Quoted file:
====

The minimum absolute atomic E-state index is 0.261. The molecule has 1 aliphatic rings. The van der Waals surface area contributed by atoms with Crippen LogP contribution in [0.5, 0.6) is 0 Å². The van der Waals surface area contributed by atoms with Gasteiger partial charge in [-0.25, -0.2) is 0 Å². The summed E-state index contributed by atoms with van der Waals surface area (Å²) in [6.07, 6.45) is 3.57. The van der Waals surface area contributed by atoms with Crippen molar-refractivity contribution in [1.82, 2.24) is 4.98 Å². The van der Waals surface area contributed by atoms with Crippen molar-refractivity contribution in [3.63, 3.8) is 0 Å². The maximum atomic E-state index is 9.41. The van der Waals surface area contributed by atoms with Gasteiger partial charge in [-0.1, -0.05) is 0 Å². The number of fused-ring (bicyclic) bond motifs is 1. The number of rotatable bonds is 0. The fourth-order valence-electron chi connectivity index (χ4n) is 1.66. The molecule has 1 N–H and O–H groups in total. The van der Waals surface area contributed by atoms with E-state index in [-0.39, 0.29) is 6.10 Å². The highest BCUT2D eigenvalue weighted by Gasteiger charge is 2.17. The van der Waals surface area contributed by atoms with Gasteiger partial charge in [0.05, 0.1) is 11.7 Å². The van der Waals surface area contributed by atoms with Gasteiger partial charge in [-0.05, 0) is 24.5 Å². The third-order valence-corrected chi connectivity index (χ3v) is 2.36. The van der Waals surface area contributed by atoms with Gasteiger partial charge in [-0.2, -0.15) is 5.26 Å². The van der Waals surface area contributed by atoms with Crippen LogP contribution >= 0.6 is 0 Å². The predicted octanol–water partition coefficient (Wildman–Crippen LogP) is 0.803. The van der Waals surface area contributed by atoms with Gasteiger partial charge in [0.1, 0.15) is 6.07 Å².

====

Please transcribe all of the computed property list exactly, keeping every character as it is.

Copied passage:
The minimum absolute atomic E-state index is 0.261. The molecule has 1 aliphatic rings. The van der Waals surface area contributed by atoms with Crippen LogP contribution in [0.5, 0.6) is 0 Å². The van der Waals surface area contributed by atoms with Gasteiger partial charge in [-0.25, -0.2) is 0 Å². The summed E-state index contributed by atoms with van der Waals surface area (Å²) in [6.07, 6.45) is 3.57. The van der Waals surface area contributed by atoms with Crippen molar-refractivity contribution in [1.82, 2.24) is 4.98 Å². The van der Waals surface area contributed by atoms with Crippen molar-refractivity contribution in [3.63, 3.8) is 0 Å². The maximum atomic E-state index is 9.41. The van der Waals surface area contributed by atoms with Gasteiger partial charge in [-0.1, -0.05) is 0 Å². The number of fused-ring (bicyclic) bond motifs is 1. The number of rotatable bonds is 0. The fourth-order valence-electron chi connectivity index (χ4n) is 1.66. The molecule has 1 N–H and O–H groups in total. The van der Waals surface area contributed by atoms with E-state index in [-0.39, 0.29) is 6.10 Å². The highest BCUT2D eigenvalue weighted by Gasteiger charge is 2.17. The van der Waals surface area contributed by atoms with Gasteiger partial charge in [0.05, 0.1) is 11.7 Å². The van der Waals surface area contributed by atoms with Gasteiger partial charge in [-0.05, 0) is 24.5 Å². The third-order valence-corrected chi connectivity index (χ3v) is 2.36. The van der Waals surface area contributed by atoms with Gasteiger partial charge in [-0.2, -0.15) is 5.26 Å². The van der Waals surface area contributed by atoms with Crippen LogP contribution >= 0.6 is 0 Å². The predicted octanol–water partition coefficient (Wildman–Crippen LogP) is 0.803. The van der Waals surface area contributed by atoms with Gasteiger partial charge in [0.1, 0.15) is 6.07 Å².